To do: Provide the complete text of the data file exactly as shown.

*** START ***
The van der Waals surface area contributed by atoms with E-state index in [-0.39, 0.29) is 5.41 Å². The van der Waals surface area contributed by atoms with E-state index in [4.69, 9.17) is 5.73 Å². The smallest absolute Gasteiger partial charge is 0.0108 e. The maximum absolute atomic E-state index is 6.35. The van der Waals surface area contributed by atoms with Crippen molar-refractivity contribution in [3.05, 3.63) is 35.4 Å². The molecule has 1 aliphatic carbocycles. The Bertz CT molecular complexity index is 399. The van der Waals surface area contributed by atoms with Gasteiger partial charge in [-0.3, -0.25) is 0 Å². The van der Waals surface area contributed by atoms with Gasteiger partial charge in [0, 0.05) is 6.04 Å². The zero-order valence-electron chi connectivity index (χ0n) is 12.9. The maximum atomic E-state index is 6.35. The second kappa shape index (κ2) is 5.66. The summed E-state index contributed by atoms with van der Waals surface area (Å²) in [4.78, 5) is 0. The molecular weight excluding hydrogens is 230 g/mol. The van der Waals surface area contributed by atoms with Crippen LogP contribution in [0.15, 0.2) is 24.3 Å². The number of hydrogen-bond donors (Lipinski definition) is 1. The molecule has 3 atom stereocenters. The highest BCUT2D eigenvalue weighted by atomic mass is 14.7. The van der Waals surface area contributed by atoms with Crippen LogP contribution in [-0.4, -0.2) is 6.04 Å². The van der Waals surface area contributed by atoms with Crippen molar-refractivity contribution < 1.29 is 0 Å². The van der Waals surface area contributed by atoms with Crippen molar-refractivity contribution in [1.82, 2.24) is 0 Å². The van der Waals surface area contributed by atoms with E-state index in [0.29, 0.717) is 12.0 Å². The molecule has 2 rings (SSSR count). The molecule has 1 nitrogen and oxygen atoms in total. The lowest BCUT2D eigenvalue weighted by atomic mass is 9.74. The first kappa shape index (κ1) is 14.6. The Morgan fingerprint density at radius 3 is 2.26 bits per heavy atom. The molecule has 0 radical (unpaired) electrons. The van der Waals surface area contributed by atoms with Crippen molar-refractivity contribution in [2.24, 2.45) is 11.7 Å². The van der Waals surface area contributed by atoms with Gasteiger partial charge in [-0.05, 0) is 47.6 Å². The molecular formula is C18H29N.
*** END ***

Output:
The van der Waals surface area contributed by atoms with E-state index in [-0.39, 0.29) is 5.41 Å². The van der Waals surface area contributed by atoms with E-state index in [4.69, 9.17) is 5.73 Å². The smallest absolute Gasteiger partial charge is 0.0108 e. The maximum absolute atomic E-state index is 6.35. The van der Waals surface area contributed by atoms with Crippen molar-refractivity contribution in [3.05, 3.63) is 35.4 Å². The molecule has 1 aliphatic carbocycles. The Bertz CT molecular complexity index is 399. The van der Waals surface area contributed by atoms with Gasteiger partial charge in [-0.3, -0.25) is 0 Å². The van der Waals surface area contributed by atoms with Gasteiger partial charge in [0, 0.05) is 6.04 Å². The zero-order valence-electron chi connectivity index (χ0n) is 12.9. The maximum atomic E-state index is 6.35. The second kappa shape index (κ2) is 5.66. The summed E-state index contributed by atoms with van der Waals surface area (Å²) in [4.78, 5) is 0. The molecular weight excluding hydrogens is 230 g/mol. The van der Waals surface area contributed by atoms with Crippen LogP contribution in [0.15, 0.2) is 24.3 Å². The number of hydrogen-bond donors (Lipinski definition) is 1. The molecule has 3 atom stereocenters. The highest BCUT2D eigenvalue weighted by atomic mass is 14.7. The van der Waals surface area contributed by atoms with Crippen LogP contribution in [-0.4, -0.2) is 6.04 Å². The van der Waals surface area contributed by atoms with Crippen molar-refractivity contribution < 1.29 is 0 Å². The van der Waals surface area contributed by atoms with Crippen molar-refractivity contribution in [1.82, 2.24) is 0 Å². The van der Waals surface area contributed by atoms with E-state index in [0.29, 0.717) is 12.0 Å². The molecule has 2 rings (SSSR count). The molecule has 1 nitrogen and oxygen atoms in total. The lowest BCUT2D eigenvalue weighted by atomic mass is 9.74. The first kappa shape index (κ1) is 14.6. The Morgan fingerprint density at radius 3 is 2.26 bits per heavy atom. The molecule has 0 radical (unpaired) electrons. The van der Waals surface area contributed by atoms with Crippen molar-refractivity contribution in [2.24, 2.45) is 11.7 Å². The van der Waals surface area contributed by atoms with Gasteiger partial charge in [-0.05, 0) is 47.6 Å². The molecular formula is C18H29N.